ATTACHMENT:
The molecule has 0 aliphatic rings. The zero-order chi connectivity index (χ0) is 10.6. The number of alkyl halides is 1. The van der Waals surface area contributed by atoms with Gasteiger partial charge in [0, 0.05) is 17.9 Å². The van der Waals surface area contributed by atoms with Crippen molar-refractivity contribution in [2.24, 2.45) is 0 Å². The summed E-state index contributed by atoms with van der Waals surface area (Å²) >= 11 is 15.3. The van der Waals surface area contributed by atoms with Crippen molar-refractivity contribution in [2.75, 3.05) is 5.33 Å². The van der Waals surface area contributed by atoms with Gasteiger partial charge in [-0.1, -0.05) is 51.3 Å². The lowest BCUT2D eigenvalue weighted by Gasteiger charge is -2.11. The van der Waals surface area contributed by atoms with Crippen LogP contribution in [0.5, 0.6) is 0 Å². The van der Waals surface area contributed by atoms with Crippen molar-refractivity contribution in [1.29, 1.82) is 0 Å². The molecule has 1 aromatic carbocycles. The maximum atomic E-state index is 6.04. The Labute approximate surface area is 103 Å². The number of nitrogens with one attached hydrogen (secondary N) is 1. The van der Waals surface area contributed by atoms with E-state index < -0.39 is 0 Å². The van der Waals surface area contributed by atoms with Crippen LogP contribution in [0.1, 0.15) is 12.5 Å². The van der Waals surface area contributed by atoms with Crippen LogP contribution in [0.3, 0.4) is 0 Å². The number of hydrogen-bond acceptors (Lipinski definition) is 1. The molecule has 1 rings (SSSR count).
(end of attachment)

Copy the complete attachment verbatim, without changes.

The molecule has 0 aliphatic rings. The zero-order chi connectivity index (χ0) is 10.6. The number of alkyl halides is 1. The van der Waals surface area contributed by atoms with Gasteiger partial charge in [0, 0.05) is 17.9 Å². The van der Waals surface area contributed by atoms with Crippen molar-refractivity contribution in [2.24, 2.45) is 0 Å². The summed E-state index contributed by atoms with van der Waals surface area (Å²) >= 11 is 15.3. The van der Waals surface area contributed by atoms with Crippen molar-refractivity contribution in [2.75, 3.05) is 5.33 Å². The van der Waals surface area contributed by atoms with Gasteiger partial charge in [-0.1, -0.05) is 51.3 Å². The lowest BCUT2D eigenvalue weighted by Gasteiger charge is -2.11. The van der Waals surface area contributed by atoms with Crippen LogP contribution in [0.5, 0.6) is 0 Å². The van der Waals surface area contributed by atoms with Crippen molar-refractivity contribution in [1.29, 1.82) is 0 Å². The molecule has 1 aromatic carbocycles. The maximum atomic E-state index is 6.04. The Labute approximate surface area is 103 Å². The number of nitrogens with one attached hydrogen (secondary N) is 1. The van der Waals surface area contributed by atoms with E-state index < -0.39 is 0 Å². The van der Waals surface area contributed by atoms with Crippen LogP contribution in [0.1, 0.15) is 12.5 Å². The van der Waals surface area contributed by atoms with Crippen LogP contribution in [0.3, 0.4) is 0 Å². The number of hydrogen-bond acceptors (Lipinski definition) is 1. The molecule has 1 rings (SSSR count).